Mississippi Chronic Wasting Disease samples starting to stream in
Published 9:24 am Thursday, September 28, 2023
BROOKHAVEN — Chronic Wasting Disease samples are starting to stream in as Mississippi Department of Wildlife, Fisheries and Parks collects from taxidermists and freezer locations following the 2023 Velvet Season. Hunters have submitted 234 samples from velvet season as of 3:30 p.m. Wednesday but more could come in.
Velvet season is a special three day season where hunters can kill one legal buck using archery equipment and are required to report their harvest and submit a sample for CWD. Chronic Wasting Disease is an always fatal disease caused by an infectious prion.
Hunters killed 369 deer last year during the velvet season helping give a nice boost to the CWD sample collection to start the year. Samples submitted by hunters help fight against the disease and protect the resource.
Mississippi first detected the disease in February 2018. Since then, 207 deer have tested positive for the disease statewide. Last year, 80 deer tested positive for the disease. It is likely the longer Mississippi fights the disease the more positives will be detected each year as prevalence increases. Benton County in North Mississippi has the highest positive total with 127 positives. Lincoln County does not have a positive but that does not mean the disease is not there.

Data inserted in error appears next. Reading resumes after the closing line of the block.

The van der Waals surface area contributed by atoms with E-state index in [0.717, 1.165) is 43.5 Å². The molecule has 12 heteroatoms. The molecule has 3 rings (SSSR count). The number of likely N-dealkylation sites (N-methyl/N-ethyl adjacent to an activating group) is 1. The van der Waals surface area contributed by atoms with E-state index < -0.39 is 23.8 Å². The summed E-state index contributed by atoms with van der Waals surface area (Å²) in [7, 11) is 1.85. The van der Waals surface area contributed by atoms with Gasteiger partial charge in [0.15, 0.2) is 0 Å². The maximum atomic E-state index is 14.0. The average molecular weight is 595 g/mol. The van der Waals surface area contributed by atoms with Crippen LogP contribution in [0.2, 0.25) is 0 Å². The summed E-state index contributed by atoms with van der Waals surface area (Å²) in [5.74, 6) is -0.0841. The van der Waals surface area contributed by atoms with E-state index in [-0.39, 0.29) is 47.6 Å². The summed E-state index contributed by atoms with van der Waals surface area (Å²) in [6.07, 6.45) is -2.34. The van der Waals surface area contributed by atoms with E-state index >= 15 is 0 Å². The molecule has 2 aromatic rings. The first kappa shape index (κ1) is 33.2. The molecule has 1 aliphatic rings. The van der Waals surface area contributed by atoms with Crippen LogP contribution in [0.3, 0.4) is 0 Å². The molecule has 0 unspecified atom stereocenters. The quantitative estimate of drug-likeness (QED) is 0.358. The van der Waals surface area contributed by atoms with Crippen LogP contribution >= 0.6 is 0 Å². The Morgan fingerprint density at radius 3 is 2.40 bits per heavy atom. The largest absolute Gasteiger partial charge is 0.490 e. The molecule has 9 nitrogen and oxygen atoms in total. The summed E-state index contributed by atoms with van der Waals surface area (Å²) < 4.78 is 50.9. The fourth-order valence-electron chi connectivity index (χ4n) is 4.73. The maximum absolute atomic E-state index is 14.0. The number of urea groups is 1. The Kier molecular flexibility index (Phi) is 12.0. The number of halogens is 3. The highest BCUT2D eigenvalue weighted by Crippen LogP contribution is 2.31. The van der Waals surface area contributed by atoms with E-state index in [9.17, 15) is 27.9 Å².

Bow season opens September 30 and hunters can continue to play a role in the surveillance for CWD. Participating taxidermists in Lincoln County can submit samples or visit the MSU Extension Office in Hazlehurst to submit samples.
To submit a sample for CWD, hunters should preserve the head with at least 6 inches of neck attached. Antlers and skull plate may be removed without affecting the lymph nodes used for testing. If antlers are not removed, they cannot be returned to the hunter.
Habitat managers and hunters can help in the fight against CWD by reading about the disease, stop the use of feeders and salt licks to reduce artificial congregation of deer and educate others. For more information about Chronic Wasting Disease visit MDWFP.com.